Culms 1-2.5 m; nodes 7-12. Blades 10-25 mm wide. Panicles
10-20 cm, producing around 4,000-6,000 caryopses; lower branches about
3 cm, producing a lobed appearance. Spikelets morphologically indistinguishable
from those of var. viridis. 2n = 18.
Setaria viridis var. major is a major adventive weed in corn and
bean fields of the midwestern United States, dwarfing var. viridis in stature.
Annual herb, tufted 1 - 2.5 m tall Leaves: alternate, two-ranked. Sheaths sometimes minutely rough, fringed with hairs near the apex. Ligules 1 - 2 mm long, membranous, marginally fringed with hairs. Blades to 20 cm long, 1 - 2.5 cm wide, lance-shaped, flat, smooth or rough, parallel-veined. Inflorescence: a terminal arrangement of spikelets (panicle), dense, 10 - 20 cm long, spike-like, with numerous bristles 0.5 - 1 cm long, appearing lobed due to the short lower branches. Axis hairy. Bristles green, rarely purplish, rough. Fruit: a caryopsis, indehiscent, enclosed within the persistent lemma and palea, ellipsoid to nearly spherical. Between 4,000 and 6,000 are produced. Culm: upright or decumbent, 1 - 2.5 m long, round in cross-section, with seven to twelve nodes. Spikelets: nearly stalkless to short-stalked, about 2 mm long, lance-shaped to ellipsoid. Glumes:: Lower glumes about one-third as long as spikelets, triangular egg-shaped, three-veined, membranous. Upper glumes nearly equal to upper lemmas, elliptical, five- to six-veined. Lemmas:: Lower lemmas slightly longer than upper lemmas, five-veined, membranous. Upper lemmas pale green, hardened, finely wrinkled, five- to six-veined. Paleas:: Lower paleas about one-third as long as lower lemmas, transparent. Upper paleas similar to upper lemmas, hardened, wrinkled. Florets:: Lower florets sterile or male. Upper florets bisexual. Anthers three. Styles two. Stigmas red.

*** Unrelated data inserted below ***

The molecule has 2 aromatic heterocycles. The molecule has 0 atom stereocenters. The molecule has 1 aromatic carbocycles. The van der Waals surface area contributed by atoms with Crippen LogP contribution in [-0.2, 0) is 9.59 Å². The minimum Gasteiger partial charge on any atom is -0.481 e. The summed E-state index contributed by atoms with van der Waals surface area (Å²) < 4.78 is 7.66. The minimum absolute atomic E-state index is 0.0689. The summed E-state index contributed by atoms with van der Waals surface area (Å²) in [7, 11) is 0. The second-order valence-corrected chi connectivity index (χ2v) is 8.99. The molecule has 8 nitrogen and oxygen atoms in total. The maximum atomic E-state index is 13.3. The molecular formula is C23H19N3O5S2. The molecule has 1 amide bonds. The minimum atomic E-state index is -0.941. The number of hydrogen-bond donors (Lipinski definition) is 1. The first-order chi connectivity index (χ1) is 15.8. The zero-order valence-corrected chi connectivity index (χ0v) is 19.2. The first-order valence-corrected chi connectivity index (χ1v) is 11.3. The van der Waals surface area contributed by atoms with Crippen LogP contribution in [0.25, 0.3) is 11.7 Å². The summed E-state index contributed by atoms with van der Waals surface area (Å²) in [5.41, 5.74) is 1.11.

Similar species: No information at this time.
Flowering: late July to late September
Habitat and ecology: Introduced from Europe and now a common weed of waste and cultivated ground.
Occurence in the Chicago region: non-native
Etymology: Setaria comes from the Latin words seta, meaning bristle, and aria, meaning possessing. Viridis means green. Major means larger.